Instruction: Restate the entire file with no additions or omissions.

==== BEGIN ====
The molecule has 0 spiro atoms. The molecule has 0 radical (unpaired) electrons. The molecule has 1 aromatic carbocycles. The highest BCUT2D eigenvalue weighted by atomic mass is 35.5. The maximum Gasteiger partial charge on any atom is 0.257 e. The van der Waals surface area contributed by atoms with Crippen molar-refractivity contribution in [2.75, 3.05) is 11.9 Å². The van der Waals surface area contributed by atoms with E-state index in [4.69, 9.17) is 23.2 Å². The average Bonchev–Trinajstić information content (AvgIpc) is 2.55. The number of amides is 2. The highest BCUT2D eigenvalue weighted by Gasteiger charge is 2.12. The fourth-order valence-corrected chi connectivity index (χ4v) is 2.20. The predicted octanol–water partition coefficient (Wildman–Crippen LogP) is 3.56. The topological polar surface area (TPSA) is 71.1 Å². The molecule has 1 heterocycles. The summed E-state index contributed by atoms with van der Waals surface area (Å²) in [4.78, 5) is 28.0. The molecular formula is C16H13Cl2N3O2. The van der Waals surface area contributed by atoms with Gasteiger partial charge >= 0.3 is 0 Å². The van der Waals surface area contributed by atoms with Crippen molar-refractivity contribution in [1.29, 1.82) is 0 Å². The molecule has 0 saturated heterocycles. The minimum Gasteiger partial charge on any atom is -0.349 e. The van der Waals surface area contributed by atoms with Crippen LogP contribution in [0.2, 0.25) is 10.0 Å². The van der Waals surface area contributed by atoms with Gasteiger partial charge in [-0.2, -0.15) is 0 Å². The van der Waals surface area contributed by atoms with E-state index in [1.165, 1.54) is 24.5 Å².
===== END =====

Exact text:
The molecule has 0 spiro atoms. The molecule has 0 radical (unpaired) electrons. The molecule has 1 aromatic carbocycles. The highest BCUT2D eigenvalue weighted by atomic mass is 35.5. The maximum Gasteiger partial charge on any atom is 0.257 e. The van der Waals surface area contributed by atoms with Crippen molar-refractivity contribution in [2.75, 3.05) is 11.9 Å². The van der Waals surface area contributed by atoms with E-state index in [4.69, 9.17) is 23.2 Å². The average Bonchev–Trinajstić information content (AvgIpc) is 2.55. The number of amides is 2. The highest BCUT2D eigenvalue weighted by Gasteiger charge is 2.12. The fourth-order valence-corrected chi connectivity index (χ4v) is 2.20. The predicted octanol–water partition coefficient (Wildman–Crippen LogP) is 3.56. The topological polar surface area (TPSA) is 71.1 Å². The molecule has 1 heterocycles. The summed E-state index contributed by atoms with van der Waals surface area (Å²) in [4.78, 5) is 28.0. The molecular formula is C16H13Cl2N3O2. The van der Waals surface area contributed by atoms with Gasteiger partial charge >= 0.3 is 0 Å². The van der Waals surface area contributed by atoms with Crippen molar-refractivity contribution in [1.29, 1.82) is 0 Å². The molecule has 0 saturated heterocycles. The minimum Gasteiger partial charge on any atom is -0.349 e. The van der Waals surface area contributed by atoms with Crippen LogP contribution in [0.2, 0.25) is 10.0 Å². The van der Waals surface area contributed by atoms with Gasteiger partial charge in [-0.2, -0.15) is 0 Å². The van der Waals surface area contributed by atoms with E-state index in [1.165, 1.54) is 24.5 Å².